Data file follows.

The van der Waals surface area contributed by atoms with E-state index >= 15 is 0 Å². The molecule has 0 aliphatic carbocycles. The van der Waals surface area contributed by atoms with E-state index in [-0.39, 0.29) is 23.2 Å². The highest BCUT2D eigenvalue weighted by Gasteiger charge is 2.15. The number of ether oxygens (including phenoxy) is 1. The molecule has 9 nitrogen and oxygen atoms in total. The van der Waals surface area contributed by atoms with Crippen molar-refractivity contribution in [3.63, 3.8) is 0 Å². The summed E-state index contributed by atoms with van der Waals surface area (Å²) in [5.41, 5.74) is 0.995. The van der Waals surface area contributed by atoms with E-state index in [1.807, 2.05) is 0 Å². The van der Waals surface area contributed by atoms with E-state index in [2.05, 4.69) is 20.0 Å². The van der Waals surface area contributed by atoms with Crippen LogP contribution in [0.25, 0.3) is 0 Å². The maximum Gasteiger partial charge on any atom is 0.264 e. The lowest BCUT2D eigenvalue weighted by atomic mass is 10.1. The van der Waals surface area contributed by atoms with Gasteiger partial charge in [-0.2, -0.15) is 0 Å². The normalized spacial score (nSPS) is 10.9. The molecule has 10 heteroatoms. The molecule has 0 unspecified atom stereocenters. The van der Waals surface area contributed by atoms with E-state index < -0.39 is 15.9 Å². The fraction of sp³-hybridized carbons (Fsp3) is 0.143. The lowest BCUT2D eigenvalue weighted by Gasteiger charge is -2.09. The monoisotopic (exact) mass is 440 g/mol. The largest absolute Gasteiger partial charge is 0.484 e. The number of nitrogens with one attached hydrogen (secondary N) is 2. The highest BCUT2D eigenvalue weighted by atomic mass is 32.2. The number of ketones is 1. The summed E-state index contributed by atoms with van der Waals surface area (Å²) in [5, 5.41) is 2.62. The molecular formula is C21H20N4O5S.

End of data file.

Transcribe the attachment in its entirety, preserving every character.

The van der Waals surface area contributed by atoms with E-state index >= 15 is 0 Å². The molecule has 0 aliphatic carbocycles. The van der Waals surface area contributed by atoms with E-state index in [-0.39, 0.29) is 23.2 Å². The highest BCUT2D eigenvalue weighted by Gasteiger charge is 2.15. The number of ether oxygens (including phenoxy) is 1. The molecule has 9 nitrogen and oxygen atoms in total. The van der Waals surface area contributed by atoms with Crippen molar-refractivity contribution in [3.63, 3.8) is 0 Å². The summed E-state index contributed by atoms with van der Waals surface area (Å²) in [5.41, 5.74) is 0.995. The van der Waals surface area contributed by atoms with E-state index in [1.807, 2.05) is 0 Å². The van der Waals surface area contributed by atoms with E-state index in [2.05, 4.69) is 20.0 Å². The van der Waals surface area contributed by atoms with Crippen LogP contribution in [0.25, 0.3) is 0 Å². The maximum Gasteiger partial charge on any atom is 0.264 e. The lowest BCUT2D eigenvalue weighted by atomic mass is 10.1. The van der Waals surface area contributed by atoms with Gasteiger partial charge in [-0.2, -0.15) is 0 Å². The normalized spacial score (nSPS) is 10.9. The molecule has 10 heteroatoms. The molecule has 0 unspecified atom stereocenters. The van der Waals surface area contributed by atoms with E-state index < -0.39 is 15.9 Å². The fraction of sp³-hybridized carbons (Fsp3) is 0.143. The lowest BCUT2D eigenvalue weighted by Gasteiger charge is -2.09. The monoisotopic (exact) mass is 440 g/mol. The largest absolute Gasteiger partial charge is 0.484 e. The number of nitrogens with one attached hydrogen (secondary N) is 2. The highest BCUT2D eigenvalue weighted by atomic mass is 32.2. The number of ketones is 1. The summed E-state index contributed by atoms with van der Waals surface area (Å²) in [5, 5.41) is 2.62. The molecular formula is C21H20N4O5S.